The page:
“The first time I heard Tita I was 13 years old, I was hypnotized all day. She seemed like a crazy witch to me. I had never heard a woman with so much character and self-confidence. I asked my mother to take me to Parque Centenario to buy her cassettes. When I was older I saw her interviews, I remember a lot when they asked her: why does she sing? And she answers: because of hunger. I see some of her interviews annually, they are very inspiring. When I listen to her, Tita gives me strength. She is more than a singer, she is an iconic figure of our culture. She is a myth.”

“The milonga and me” (Tita Merello)


Claudia Puyó and Aretha Franklin

Claudia began singing as a child, listening to the Aretha Franklin records that her older sister brought to the Ramos Mejía family home.

“I just want to love you” (Claudia Puyó)


“The first album of hers that came into my hands, Claudia remembers, was ‘Soul ‘69’ that, on one hand, it was all blues and on the other it was more ‘soulero’, and it had a very well-known song: it was called ‘Say me a little prayer’”.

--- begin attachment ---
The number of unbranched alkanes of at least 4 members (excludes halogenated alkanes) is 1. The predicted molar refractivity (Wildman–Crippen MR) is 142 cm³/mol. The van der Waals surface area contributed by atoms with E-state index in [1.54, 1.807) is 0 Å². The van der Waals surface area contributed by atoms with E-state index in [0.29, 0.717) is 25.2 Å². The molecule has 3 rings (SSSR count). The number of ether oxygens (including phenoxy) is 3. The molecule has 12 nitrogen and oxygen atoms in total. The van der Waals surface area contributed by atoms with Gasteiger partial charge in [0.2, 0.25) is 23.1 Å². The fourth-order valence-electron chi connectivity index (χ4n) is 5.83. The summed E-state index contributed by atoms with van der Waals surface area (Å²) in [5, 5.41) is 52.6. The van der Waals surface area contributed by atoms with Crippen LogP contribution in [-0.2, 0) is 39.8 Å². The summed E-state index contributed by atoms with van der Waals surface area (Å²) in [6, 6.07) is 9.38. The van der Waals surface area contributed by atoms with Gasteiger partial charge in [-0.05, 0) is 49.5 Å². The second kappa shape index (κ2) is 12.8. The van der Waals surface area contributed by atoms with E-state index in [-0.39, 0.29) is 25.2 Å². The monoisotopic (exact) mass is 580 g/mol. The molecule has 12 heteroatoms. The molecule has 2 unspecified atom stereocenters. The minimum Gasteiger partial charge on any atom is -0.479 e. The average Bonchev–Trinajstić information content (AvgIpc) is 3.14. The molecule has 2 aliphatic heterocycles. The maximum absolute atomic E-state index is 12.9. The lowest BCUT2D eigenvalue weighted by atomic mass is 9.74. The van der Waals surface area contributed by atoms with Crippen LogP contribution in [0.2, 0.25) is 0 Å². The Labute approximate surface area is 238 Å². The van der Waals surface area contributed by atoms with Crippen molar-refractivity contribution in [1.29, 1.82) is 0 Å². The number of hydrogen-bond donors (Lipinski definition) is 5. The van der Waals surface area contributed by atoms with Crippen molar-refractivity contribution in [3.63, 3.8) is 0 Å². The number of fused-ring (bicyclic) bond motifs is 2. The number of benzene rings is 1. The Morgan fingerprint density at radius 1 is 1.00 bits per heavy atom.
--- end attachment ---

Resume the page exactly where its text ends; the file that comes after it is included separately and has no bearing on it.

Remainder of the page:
By then, Aretha Franklin had already recorded songs like «I never loved a man the way I love you” o “Respect”and started a destiny: that of being one of the best singers of all time, and an activist against racism and machismo.

“I say a little prayer” (Aretha Franklin)


“Say me a little prayer” plays on the voice of ”Lady Soul”and we can imagine that voice joining, in Ramos Mejía, to that of that girl called Claudia Puyo, who would later be one of the great voices of our country.

Hilda Lizarazu and Carole King

It’s the 90s, there is a girl who spins and flies her skirt. She has a trained eye, a perfect voice, and she sings to another girl, who is alone in the bars. There is someone who sings, for the first time in the history of Argentine rock, a song that the mass public falls in love with with lyrics that talk about a trans girl.

“Alone in the bars” (Hilda Lizarazu)


It’s Hilda Lizarazu, the photographer who became a singer, the singer who became a singer-songwriter, the singer-songwriter who became an undisputed reference for many women who will dedicate themselves to rock in the following decades. She, in turn, also had hers. When asked about her references (in an interview with the authors for the documentary series “Sirenas”), Hilda seems to have no doubts: